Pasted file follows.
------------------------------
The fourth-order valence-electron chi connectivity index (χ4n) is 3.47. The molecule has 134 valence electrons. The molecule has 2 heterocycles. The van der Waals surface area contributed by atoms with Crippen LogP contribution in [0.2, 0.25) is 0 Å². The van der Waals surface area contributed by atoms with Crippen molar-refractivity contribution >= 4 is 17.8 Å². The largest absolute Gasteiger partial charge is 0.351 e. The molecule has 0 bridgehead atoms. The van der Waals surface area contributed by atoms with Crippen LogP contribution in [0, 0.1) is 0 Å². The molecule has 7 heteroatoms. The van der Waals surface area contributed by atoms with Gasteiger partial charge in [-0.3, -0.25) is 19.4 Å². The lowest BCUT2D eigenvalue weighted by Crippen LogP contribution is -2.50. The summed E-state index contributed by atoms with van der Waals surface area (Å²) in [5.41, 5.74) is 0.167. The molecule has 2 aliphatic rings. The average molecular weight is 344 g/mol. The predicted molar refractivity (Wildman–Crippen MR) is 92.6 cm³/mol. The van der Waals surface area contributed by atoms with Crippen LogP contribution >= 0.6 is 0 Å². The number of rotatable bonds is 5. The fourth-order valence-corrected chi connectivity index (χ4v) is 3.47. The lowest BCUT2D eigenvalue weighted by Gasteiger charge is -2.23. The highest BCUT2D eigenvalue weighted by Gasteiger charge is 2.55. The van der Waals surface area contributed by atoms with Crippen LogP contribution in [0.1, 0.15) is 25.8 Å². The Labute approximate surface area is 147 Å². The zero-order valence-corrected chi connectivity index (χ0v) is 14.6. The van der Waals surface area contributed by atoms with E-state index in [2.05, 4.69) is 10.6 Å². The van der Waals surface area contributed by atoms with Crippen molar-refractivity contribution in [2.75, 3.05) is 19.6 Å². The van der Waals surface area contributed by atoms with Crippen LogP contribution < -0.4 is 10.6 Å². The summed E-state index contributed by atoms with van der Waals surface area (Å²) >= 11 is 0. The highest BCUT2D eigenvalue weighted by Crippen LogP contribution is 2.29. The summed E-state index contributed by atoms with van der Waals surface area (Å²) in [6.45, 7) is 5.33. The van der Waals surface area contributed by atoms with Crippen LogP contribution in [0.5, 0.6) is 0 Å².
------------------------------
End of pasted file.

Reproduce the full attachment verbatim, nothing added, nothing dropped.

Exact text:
The fourth-order valence-electron chi connectivity index (χ4n) is 3.47. The molecule has 134 valence electrons. The molecule has 2 heterocycles. The van der Waals surface area contributed by atoms with Crippen LogP contribution in [0.2, 0.25) is 0 Å². The van der Waals surface area contributed by atoms with Crippen molar-refractivity contribution >= 4 is 17.8 Å². The largest absolute Gasteiger partial charge is 0.351 e. The molecule has 0 bridgehead atoms. The van der Waals surface area contributed by atoms with Crippen LogP contribution in [0, 0.1) is 0 Å². The molecule has 7 heteroatoms. The van der Waals surface area contributed by atoms with Gasteiger partial charge in [-0.3, -0.25) is 19.4 Å². The lowest BCUT2D eigenvalue weighted by Crippen LogP contribution is -2.50. The summed E-state index contributed by atoms with van der Waals surface area (Å²) in [5.41, 5.74) is 0.167. The molecule has 2 aliphatic rings. The average molecular weight is 344 g/mol. The predicted molar refractivity (Wildman–Crippen MR) is 92.6 cm³/mol. The van der Waals surface area contributed by atoms with Crippen LogP contribution >= 0.6 is 0 Å². The number of rotatable bonds is 5. The fourth-order valence-corrected chi connectivity index (χ4v) is 3.47. The lowest BCUT2D eigenvalue weighted by Gasteiger charge is -2.23. The highest BCUT2D eigenvalue weighted by Gasteiger charge is 2.55. The van der Waals surface area contributed by atoms with Crippen LogP contribution in [0.1, 0.15) is 25.8 Å². The Labute approximate surface area is 147 Å². The zero-order valence-corrected chi connectivity index (χ0v) is 14.6. The van der Waals surface area contributed by atoms with E-state index in [2.05, 4.69) is 10.6 Å². The van der Waals surface area contributed by atoms with Crippen molar-refractivity contribution in [2.75, 3.05) is 19.6 Å². The van der Waals surface area contributed by atoms with Crippen LogP contribution < -0.4 is 10.6 Å². The summed E-state index contributed by atoms with van der Waals surface area (Å²) >= 11 is 0. The highest BCUT2D eigenvalue weighted by Crippen LogP contribution is 2.29. The summed E-state index contributed by atoms with van der Waals surface area (Å²) in [6.45, 7) is 5.33. The van der Waals surface area contributed by atoms with Crippen LogP contribution in [0.5, 0.6) is 0 Å².